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Encouraging a Self-Motivated Child

After a well-deserved summer break, the return to school required everyone to get back to structure and routines. This left many students, teachers, and possibly parents in a complete brain fog as the shift happened so quickly. And, as the excitement of the new school year drifts away and schedules get filled, some parents might find themselves back in the cycle of frequently reminding their children what needs to be done, even for the simplest of tasks.

The reality is, parenting can sometimes feel like nagging, hounding, or maybe you prefer to call it “motivational speaking”. Getting children to do things without hounding them can seem impossible…but is it? While it may seem to be the only way to get things done, this is not fun for anyone. Not for you. Not for your children. When you begin or end your days and weeks like this, it is time to make a change; the perfect time to make those changes is when structures are being reintroduced, such as the beginning of the school year.

Before making changes, start by asking yourself “Why do I nag?” or “What do I want from it?” Maybe you are hoping they develop a life skill for later in life. Maybe you want them to avoid a difficult situation or event. Sometimes we nag because we want to prevent what will be a hassle for us later. According to experts, to break this cycle, different responses are recommended based on the intent behind it.

If you are wanting to develop a life skill, Dr. Lisa Damour speaks about handling the situation similar to how professors might start a school term…with a “syllabus” or list of expectations. For younger kids, adults might assume this is a sticker chart BUT sticker charts can be difficult to maintain for both the child and the parent. Instead, Dr. Damour encourages parents to make and display simple one-page lists of tasks (for younger kids, use pictures). If your child finishes their list in a timely manner, they can engage in a preferred activity. If they don’t, try asking them “Where are you on the list?” or “Are you done with your list?” instead of telling them what to do.

No matter how fantastic the list is, our tweens and teens might continue to struggle. They might appear less motivated to do…well, anything really. Within a limit, their lack of motivation could be developmentally appropriate. And if they are having difficulty getting through their lists, recommended statements with teens are “You and I both know you need to get that list done and you and I both know you have 10 minutes” or “You know me, you know I’m going to be frustrated, I don’t want that and I would just prefer we had a better start to the day.” If for some reason it still doesn’t get done, talk with them when everyone is calm to figure out a better way. The idea is to let the list speak for you.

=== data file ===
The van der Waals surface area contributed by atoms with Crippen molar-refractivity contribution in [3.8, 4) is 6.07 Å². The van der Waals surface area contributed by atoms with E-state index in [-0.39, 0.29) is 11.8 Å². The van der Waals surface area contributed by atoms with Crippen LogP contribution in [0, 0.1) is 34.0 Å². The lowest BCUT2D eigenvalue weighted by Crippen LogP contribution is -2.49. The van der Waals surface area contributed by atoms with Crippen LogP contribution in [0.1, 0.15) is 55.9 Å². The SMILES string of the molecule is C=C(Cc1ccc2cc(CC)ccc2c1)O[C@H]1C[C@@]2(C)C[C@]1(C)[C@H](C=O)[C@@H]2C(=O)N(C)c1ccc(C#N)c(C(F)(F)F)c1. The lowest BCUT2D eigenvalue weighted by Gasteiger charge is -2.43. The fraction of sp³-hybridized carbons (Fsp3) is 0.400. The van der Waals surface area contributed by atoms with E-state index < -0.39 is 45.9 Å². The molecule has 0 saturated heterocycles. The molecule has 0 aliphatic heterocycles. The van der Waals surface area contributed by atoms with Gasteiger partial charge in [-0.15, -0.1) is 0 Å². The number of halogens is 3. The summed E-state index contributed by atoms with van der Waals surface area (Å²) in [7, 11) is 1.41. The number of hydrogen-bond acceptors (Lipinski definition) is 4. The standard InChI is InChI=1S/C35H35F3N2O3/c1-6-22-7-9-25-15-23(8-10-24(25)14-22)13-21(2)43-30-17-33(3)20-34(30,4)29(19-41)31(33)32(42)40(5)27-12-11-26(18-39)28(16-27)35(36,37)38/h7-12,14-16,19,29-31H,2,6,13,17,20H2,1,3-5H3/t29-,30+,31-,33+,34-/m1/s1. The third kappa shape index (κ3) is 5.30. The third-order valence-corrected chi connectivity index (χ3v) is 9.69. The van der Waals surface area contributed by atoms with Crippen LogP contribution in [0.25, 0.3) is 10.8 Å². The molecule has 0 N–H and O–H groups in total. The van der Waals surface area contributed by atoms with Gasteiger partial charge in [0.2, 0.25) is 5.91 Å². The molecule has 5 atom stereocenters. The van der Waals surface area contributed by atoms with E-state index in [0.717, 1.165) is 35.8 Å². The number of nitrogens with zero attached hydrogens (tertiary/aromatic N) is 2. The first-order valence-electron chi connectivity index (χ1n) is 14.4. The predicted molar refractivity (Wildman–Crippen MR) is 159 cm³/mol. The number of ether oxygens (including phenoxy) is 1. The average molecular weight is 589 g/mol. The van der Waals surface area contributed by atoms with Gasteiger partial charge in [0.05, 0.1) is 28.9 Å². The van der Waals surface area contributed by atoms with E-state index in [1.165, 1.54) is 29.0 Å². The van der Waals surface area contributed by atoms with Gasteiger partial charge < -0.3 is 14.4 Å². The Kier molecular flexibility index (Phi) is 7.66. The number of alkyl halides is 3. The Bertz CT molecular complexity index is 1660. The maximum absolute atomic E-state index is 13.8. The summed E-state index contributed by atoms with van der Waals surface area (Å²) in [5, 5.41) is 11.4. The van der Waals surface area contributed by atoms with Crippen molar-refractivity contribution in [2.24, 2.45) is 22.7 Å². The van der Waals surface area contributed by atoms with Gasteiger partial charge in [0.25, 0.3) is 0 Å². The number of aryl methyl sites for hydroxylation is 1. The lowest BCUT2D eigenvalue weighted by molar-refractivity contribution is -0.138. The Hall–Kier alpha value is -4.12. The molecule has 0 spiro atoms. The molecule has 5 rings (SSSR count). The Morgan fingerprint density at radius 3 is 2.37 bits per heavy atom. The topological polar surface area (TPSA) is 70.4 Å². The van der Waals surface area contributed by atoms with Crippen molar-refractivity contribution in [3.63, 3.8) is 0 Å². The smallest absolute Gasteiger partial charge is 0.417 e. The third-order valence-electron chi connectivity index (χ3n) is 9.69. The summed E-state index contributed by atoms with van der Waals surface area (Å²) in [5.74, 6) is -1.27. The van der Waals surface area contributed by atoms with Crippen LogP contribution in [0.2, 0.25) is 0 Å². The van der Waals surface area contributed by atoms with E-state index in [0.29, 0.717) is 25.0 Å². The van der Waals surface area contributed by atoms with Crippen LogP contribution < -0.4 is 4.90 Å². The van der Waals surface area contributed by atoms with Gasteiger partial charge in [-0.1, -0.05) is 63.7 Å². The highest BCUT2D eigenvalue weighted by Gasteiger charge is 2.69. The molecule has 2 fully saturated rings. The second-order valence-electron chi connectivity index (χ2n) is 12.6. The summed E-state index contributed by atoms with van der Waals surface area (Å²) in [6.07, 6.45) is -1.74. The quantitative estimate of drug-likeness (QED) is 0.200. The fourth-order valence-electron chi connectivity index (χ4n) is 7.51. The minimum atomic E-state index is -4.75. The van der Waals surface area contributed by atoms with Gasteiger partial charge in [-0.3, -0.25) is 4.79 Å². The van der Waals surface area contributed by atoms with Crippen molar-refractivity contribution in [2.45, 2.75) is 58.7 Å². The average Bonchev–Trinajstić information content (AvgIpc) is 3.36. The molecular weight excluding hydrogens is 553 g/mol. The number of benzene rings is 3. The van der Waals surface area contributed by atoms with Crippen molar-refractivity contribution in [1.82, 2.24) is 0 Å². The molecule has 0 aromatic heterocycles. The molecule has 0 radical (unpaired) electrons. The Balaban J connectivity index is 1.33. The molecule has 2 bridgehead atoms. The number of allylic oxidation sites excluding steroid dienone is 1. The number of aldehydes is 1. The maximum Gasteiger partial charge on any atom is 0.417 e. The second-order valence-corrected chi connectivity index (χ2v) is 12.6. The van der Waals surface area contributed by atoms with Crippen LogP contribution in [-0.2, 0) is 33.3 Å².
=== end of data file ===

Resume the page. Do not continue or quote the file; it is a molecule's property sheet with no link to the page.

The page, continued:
When we find ourselves reminding children what to do so they avoid something difficult, the recommended response seems simple…just stop. For instance, maybe your child has a messy room and you are constantly telling them to clean it so they don’t damage their belongings. However, the second you ask for something, they know exactly where that item is and it is in decent condition. Is it necessary to argue with them about a messy room if they are functioning well? On the other hand, maybe they are struggling to find things and constantly lose or break items. Then yes, they need a new system. However, until they figure out that system (with your encouragement), allow for natural or logical consequences to follow. Missing something from school, let them get a poor grade. Something broken, figure out a way for them to earn or pay for a new one. Lost a coat, maybe don’t replace it. Yes, it is difficult to watch your child struggle, especially when we “know” how to fix things. BUT if we want them to figure out what works best for them (not us), you need to let them feel it.

It takes time for children to adapt to expectations and new routines. When we become impatient with this process, we are not always at our best. Instead of jumping in, slow it down, create systems and structures, and continue to reorientate them so it becomes their job, not yours. Getting yourself out of the position of saying “it is my job to tell you this thing” and putting yourself in the position of saying “I know you know this” puts the right type of pressure on them and motivates them by what they themselves know needs to happen.

Recommended parent resource, Dr. Lisa Damour, psychologist and author, https://drlisadamour.com/resources/
Always feel free to contact your AAS school counselor if you need more ideas or resources.

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